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AWS Transit VPC
Welcome to a new edition of our blog series “AWS Transit VPC inside AWS using Juniper vSRX”.
This blog is part 3 of a series of 4 blog posts on the topic of AWS Transit VPCs. In this series, we cover the following topics:
- Introduction to AWS Transit VPCs
- The use cases of AWS Transit VPCs
- The way AWS Transit VPCs are configured
- Why we chose Juniper vSRX as our hub firewall
- How we pieced it all together
In the previous blog posts (parts 1 and 2), we talked about what is Transit VPC, and at a high level how it was pieced together using the automation aspects of the AWS Transit VPC solutions – the CloudFormation and Lambda services inside AWS. In this article, we discuss how we implemented the Juniper Transit VPC solution using CloudFormation and Lambda.
To create this customized solution, we started with three main components:
- A customized CloudFormation template to create all the AWS Transit VPC artifacts inside AWS
- A customized Lambda function to poll the Virtual Private Gateways (VGWs) at specific intervals checking for the desired tags
- A customized Lambda function to pull Junos configuration saved inside S3 buckets and push the configuration to the vSRX instances.
These three customized components were provided to us by Juniper Networks.
In summary, we implemented this solution using the modified JSON based CloudFormation template (shared with us by Juniper), along with the VGW Poller Lambda function and Juniper Configurator Lambda function, which are Python scripts modified to run using Boto3 inside the AWS Lambda construct. This implementation took place in three phases: Prerequisites, Deploying the AWS Transit VPC using CloudFormation, and the Spoke VPCs and Peripherals.
Let us start with the prerequisites – preparing the user’s AWS account to handle AWS Transit VPC solution using vSRX instances. This includes verifying and confirming service limits inside AWS. The minimum requirements for deploying an AWS Transit VPC in each region are:
- 1 VPC
- 4 subnets
- 4 Elastic IP addresses (2 each per vSRX instance)
- 2 c4.xlarge instances
- 3 Security Groups
- 1 Security Key Pair
- 4 Elastic Network Interfaces (2 each per vSRX instance)
- 1 Internet Gateway
- 1 Route Table
- 1 VPC Endpoint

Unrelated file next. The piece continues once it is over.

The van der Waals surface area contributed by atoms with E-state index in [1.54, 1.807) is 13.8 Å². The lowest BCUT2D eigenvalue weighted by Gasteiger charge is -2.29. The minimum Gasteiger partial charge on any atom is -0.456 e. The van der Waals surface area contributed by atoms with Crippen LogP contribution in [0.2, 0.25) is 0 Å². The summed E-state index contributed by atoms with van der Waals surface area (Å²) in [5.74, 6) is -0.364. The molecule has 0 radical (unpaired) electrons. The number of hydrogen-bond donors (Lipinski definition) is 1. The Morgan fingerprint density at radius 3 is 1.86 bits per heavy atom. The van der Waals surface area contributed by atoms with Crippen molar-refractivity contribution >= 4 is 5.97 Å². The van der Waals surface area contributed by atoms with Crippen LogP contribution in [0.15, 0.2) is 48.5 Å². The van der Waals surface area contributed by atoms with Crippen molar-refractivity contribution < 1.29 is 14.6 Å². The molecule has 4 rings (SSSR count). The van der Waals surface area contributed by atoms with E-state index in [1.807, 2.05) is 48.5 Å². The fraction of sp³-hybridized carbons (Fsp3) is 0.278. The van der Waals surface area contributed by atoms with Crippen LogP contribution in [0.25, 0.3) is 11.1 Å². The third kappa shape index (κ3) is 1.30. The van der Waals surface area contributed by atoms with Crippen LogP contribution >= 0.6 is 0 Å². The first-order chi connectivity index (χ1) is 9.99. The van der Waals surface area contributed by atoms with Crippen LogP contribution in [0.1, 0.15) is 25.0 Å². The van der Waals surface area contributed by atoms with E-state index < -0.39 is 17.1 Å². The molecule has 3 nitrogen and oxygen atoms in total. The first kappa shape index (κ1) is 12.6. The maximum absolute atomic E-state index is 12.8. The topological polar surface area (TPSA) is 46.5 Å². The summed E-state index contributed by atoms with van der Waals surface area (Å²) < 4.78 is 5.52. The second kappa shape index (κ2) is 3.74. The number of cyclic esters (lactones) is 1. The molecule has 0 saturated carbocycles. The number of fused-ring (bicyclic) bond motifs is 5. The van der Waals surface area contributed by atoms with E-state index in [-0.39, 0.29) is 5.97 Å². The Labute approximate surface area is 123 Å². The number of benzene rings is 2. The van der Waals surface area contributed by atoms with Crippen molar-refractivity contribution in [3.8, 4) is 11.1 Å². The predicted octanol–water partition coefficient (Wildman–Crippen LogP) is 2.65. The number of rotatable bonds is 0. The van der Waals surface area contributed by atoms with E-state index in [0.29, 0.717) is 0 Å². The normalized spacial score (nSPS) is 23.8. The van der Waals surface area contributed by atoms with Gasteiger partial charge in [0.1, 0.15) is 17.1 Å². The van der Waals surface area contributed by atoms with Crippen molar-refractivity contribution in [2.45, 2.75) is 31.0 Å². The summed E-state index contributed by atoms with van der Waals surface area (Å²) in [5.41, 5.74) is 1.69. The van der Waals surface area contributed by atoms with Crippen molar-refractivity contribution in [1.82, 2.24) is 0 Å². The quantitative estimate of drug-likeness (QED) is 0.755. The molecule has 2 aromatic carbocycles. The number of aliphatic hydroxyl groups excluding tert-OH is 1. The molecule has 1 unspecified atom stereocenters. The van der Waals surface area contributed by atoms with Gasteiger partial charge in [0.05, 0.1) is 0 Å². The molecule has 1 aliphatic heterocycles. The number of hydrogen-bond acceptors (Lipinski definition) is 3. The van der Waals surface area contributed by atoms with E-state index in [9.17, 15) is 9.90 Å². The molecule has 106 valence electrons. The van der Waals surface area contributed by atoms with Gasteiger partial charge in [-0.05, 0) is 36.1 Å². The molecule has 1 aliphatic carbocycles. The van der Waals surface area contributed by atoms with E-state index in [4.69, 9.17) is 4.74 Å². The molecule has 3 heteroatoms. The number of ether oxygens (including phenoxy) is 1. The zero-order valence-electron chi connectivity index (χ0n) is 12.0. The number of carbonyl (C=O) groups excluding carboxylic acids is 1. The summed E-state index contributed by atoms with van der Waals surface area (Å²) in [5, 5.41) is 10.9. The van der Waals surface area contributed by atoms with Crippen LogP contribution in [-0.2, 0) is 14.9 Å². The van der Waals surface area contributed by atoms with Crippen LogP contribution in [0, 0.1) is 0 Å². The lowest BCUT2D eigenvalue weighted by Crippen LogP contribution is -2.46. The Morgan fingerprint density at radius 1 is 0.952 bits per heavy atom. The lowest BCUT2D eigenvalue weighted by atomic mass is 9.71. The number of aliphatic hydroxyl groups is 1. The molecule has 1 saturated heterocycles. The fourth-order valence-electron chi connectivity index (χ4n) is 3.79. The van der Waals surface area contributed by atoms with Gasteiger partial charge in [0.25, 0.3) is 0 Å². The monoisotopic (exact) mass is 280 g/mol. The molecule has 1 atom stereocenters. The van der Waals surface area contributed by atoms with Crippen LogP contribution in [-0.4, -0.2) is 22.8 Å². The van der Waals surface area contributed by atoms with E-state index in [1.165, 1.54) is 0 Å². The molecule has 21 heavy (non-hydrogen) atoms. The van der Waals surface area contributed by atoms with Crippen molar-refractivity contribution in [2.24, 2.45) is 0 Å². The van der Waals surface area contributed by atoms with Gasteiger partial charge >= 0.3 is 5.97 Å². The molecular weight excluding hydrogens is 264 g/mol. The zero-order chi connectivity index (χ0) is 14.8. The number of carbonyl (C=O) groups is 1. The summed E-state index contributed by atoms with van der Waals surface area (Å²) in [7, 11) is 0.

- 1 VPC Network ACL
Also needed is verifying that the AWS Region in which you are planning to create the AWS Transit VPC supports creating and running Lambda functions. The list of Lambda supported AWS Regions can be found at right here.
Other prerequisites for this solution include accepting the terms and conditions inside AWS Marketplace for the vSRX Next-Generation Firewall Bundle 2 AMI. During our deployment and testing, we used the vSRX AMI with the version 15.1X49-D70. New versions are released regularly; it is likely that newer versions will support a majority or all of the functionalities needed for the scenario described.
IAM permissions are required to enable and deploy the solution using CloudFormation. Also required is creating and downloading a Security Key pair for the selected AWS Region in which to deploy the Transit VPC. This Security Key is used to log into the instances by the Configurator Lambda poller function to push configurations.
Before deploying the stack with CloudFormation, upload the Poller function Python script and the Configurator function ZIP archive to an S3 bucket inside your account. The paths to these two files will be referenced inside the CloudFormation JSON template under the subsection of Function under Mappings, in the containers called “Poller” and “Configurator” respectively.
Deploying the AWS Transit VPC using CloudFormation
Once the prerequisites are accomplished, the stack deployment process using the JSON-based CloudFormation template can be implemented. This is an easy process: upload the template using AWS Console, and then modify the parameters to start the stack deployment process.